Swiss work habits: home office and more flexibility

Home office: not only growing during the corona crisis. Keystone / Erik S. Lesser

Statistics for 2019 show that working from home has already become a common practice in Switzerland, while flexible working hours are also on the rise.

This content was published on April 17, 2020 - 14:43

Home office was practiced by 33.7% of workers in Switzerland last year – 5% all the time, 14% regularly, and 15% occasionally.

The sectors most concerned were teaching and information and communication, with over 60% of employees from these areas working from home at least once over the year.

Various other shifts in Swiss workplace habits were also recorded, compared to the situation a decade ago, reportedExternal link the Federal Statistical Office (FSO) on Friday.

Flexible working hours – i.e. the ability to determine when you start and end your day – were on the up: 46.2% enjoyed the luxury, a rise of 5.3% from 2010. The finance and insurance and information and communication sectors were most flexible, while the hotel-restaurant, health and social services, and construction sectors were least flexible.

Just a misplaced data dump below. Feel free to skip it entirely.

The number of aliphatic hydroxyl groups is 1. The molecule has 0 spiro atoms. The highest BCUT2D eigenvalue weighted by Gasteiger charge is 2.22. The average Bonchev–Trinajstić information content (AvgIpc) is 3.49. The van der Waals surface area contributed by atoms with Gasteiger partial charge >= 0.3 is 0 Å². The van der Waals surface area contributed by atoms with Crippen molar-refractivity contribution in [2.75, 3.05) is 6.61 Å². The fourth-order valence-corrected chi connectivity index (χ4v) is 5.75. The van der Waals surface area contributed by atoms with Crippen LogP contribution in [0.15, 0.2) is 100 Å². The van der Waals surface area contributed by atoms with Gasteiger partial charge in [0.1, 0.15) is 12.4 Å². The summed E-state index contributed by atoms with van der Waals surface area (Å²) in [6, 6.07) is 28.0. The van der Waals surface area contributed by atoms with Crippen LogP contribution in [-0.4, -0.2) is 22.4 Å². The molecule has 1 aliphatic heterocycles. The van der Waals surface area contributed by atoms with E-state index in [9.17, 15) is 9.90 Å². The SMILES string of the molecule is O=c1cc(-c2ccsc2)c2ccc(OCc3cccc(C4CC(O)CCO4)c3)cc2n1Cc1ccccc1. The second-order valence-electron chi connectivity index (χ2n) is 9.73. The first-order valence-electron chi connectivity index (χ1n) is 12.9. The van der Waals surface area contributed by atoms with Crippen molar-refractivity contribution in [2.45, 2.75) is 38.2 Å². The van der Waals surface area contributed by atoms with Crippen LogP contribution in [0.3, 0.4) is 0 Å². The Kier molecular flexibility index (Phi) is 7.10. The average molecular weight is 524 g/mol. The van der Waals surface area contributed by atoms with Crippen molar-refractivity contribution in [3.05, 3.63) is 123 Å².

Social hours

Weekend working, meanwhile, is becoming less common. Almost one-fifth of Swiss workers regularly worked Saturdays in 2019, one-tenth Sundays – a drop of 3.6 and 1.5 percentage points respectively. Agriculture, forestry, and the hospitality sectors were most weekend-intensive.

Other ‘unsociable’ hours were also slightly less common than before, with 16.5% regularly working between 7pm and midnight, and 4.6% working night shifts. Women were slightly over-represented in the former, men in the latter.

As for types of contract, 7.7% of workers had a fixed-term contract in 2019, a percentage point higher than in 2010. Here, the youngest and oldest workers were mainly concerned, as they also were when it came to working weekends and non-family-friendly hours, and in jobs demanding on-call hours.

As for the figures for how work practices have shifted since the onset of the coronavirus, the FSO says that it will publish in September the statistics for the first half of 2020.

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